Crimping is way over thought!  And, people have been sheep......
Absolute crimp situations.....revolvers, tube fed rifle, rifle rounds for hunting critters that can eat you.....crimping done for purpose built ammo.
Link Posted: 8/22/2017 11:29:05 AM EDT
[#8]
On the 650 I put my sequentially loaded round in the crimp station and pull the handle.  I then lower the crimp die until it touches the round.  The I raise the handle and then slowly apply slightly more on the die and pull the lever again.  I look at the round under magnification until I see a slight crimp.  Some argue that no crimp is needed on the .223, so I would suggest not applying much crimp, just enough to see it under magnification.  

I use the FCD on just about everything.  9mm, .45acp, .308, .30-30, and .223.  None of them were difficult to adjust. 

I trim .223 EVERY time.  
Link Posted: 8/22/2017 3:40:03 PM EDT
[#9]
Discussion ForumsJump to Quoted PostQuote History
Quoted:
The only way to ensure a consistent crimp is uniform case lengths, otherwise you are pissing in the proverbial wind.
Crimping is way over thought!  And, people have been sheep......
Absolute crimp situations.....revolvers, tube fed rifle, rifle rounds for hunting critters that can eat you.....crimping done for purpose built ammo.
View Quote
Only true if using a taper crimp die actually as they rely on case OAL to set crimp.  FCD is a collet crimp and doesnt care about case OAL and is activated by the press itself.
Link Posted: 8/22/2017 3:49:08 PM EDT
[#10]
I never crimp bottle-neck rifle ammo. Never. If I ever decided to it would be the lightest crimp possible.

Unless every case is exactly the same length and you don't mix brands of cases you may be able to get uniform crimping action. For me this just adds a variable that reduces my ability to control the end results.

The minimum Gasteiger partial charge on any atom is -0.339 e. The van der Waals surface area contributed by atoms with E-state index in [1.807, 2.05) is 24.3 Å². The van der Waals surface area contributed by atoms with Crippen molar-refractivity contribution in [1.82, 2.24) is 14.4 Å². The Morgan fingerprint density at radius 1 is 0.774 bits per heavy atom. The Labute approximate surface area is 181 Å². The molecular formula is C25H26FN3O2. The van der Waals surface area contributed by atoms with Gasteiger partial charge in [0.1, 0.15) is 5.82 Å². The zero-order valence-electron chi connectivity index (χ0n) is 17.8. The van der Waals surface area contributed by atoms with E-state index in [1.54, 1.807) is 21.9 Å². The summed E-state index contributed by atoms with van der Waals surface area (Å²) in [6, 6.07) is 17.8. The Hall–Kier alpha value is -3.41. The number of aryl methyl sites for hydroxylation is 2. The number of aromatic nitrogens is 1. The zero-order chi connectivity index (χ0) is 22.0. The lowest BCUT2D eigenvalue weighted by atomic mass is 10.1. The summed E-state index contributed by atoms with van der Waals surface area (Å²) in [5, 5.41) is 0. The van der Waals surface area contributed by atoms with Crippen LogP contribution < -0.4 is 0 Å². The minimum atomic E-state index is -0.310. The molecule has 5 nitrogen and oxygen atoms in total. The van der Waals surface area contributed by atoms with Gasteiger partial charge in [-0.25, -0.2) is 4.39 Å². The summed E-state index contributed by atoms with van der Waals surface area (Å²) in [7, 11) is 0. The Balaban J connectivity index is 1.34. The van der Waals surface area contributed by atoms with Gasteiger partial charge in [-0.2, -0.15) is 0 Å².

.0025" to .003" of neck tension (the resized brass neck diameter vs. the same case with the bullet seated diameter) is more than sufficient to hold any bullet firmly in the case.
Link Posted: 8/22/2017 4:12:01 PM EDT
[#11]
I skip FCD or any crimp die on bottle neck unless you are running cast boolits. Good advice so far on setup. But consider removing it if not needed.
Link Posted: 8/22/2017 5:52:46 PM EDT
[#12]
Link Posted: 8/22/2017 6:45:26 PM EDT
[#13]
Discussion ForumsJump to Quoted PostQuote History
Quoted:
One of the things a new reloader needs to decide is if he wants to crimp 223 or not as it's optional in this caliber.

So with an identical load, crimp some and leave the crimp off on others.

Shoot several groups with each and the reloader can then make up his mind as to what is best for him.
View Quote
Exactly what I did. I prefer powder check instead.

OP, I should add for bulk 223, I set neck tension almost entirely with m die as my sizing die (dillon trim) doesnt have expander. My results are fantastic. If you want perfect neck tension for true match rounds, go with a bushing sizing die. Seems that is a popular tool with bench rest guys. I use them on some calibers and they work fine but since I havent tried other die for those calibers so who knows.
Link Posted: 8/22/2017 8:48:16 PM EDT
[#14]
Bobs' 223 Bulk Bullets - Crimp tests


Great video thanks to Johnny!  Love his sense of self deprecating humor.  

If you want to get to his final point, tune in at 13:50.  Very well worth watching the whole video in my opinion as the video relates to your question; the how and the why...

Anybody to add anything else to his findings?